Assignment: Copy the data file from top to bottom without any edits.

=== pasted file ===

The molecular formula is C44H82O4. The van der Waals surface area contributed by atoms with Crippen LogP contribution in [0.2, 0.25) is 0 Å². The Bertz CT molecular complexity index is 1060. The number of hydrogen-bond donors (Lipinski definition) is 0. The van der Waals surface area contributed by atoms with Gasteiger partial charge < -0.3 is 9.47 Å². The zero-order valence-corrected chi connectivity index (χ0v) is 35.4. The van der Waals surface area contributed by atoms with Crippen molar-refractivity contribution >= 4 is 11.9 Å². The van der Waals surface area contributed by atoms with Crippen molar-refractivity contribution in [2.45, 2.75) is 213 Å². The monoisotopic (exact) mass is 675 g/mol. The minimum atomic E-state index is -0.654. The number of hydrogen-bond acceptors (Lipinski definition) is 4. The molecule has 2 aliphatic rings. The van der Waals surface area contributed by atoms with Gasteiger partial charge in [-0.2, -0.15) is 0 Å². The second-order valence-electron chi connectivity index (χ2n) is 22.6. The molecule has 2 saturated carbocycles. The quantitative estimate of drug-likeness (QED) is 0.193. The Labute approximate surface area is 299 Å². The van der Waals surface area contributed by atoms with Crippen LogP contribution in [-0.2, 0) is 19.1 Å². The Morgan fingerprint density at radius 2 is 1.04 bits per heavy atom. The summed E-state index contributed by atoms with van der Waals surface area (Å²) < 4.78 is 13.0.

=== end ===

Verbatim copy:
The molecular formula is C44H82O4. The van der Waals surface area contributed by atoms with Crippen LogP contribution in [0.2, 0.25) is 0 Å². The Bertz CT molecular complexity index is 1060. The number of hydrogen-bond donors (Lipinski definition) is 0. The van der Waals surface area contributed by atoms with Gasteiger partial charge < -0.3 is 9.47 Å². The zero-order valence-corrected chi connectivity index (χ0v) is 35.4. The van der Waals surface area contributed by atoms with Crippen molar-refractivity contribution >= 4 is 11.9 Å². The van der Waals surface area contributed by atoms with Crippen molar-refractivity contribution in [2.45, 2.75) is 213 Å². The monoisotopic (exact) mass is 675 g/mol. The minimum atomic E-state index is -0.654. The number of hydrogen-bond acceptors (Lipinski definition) is 4. The molecule has 2 aliphatic rings. The van der Waals surface area contributed by atoms with Gasteiger partial charge in [-0.2, -0.15) is 0 Å². The second-order valence-electron chi connectivity index (χ2n) is 22.6. The molecule has 2 saturated carbocycles. The quantitative estimate of drug-likeness (QED) is 0.193. The Labute approximate surface area is 299 Å². The van der Waals surface area contributed by atoms with Crippen LogP contribution in [-0.2, 0) is 19.1 Å². The Morgan fingerprint density at radius 2 is 1.04 bits per heavy atom. The summed E-state index contributed by atoms with van der Waals surface area (Å²) < 4.78 is 13.0.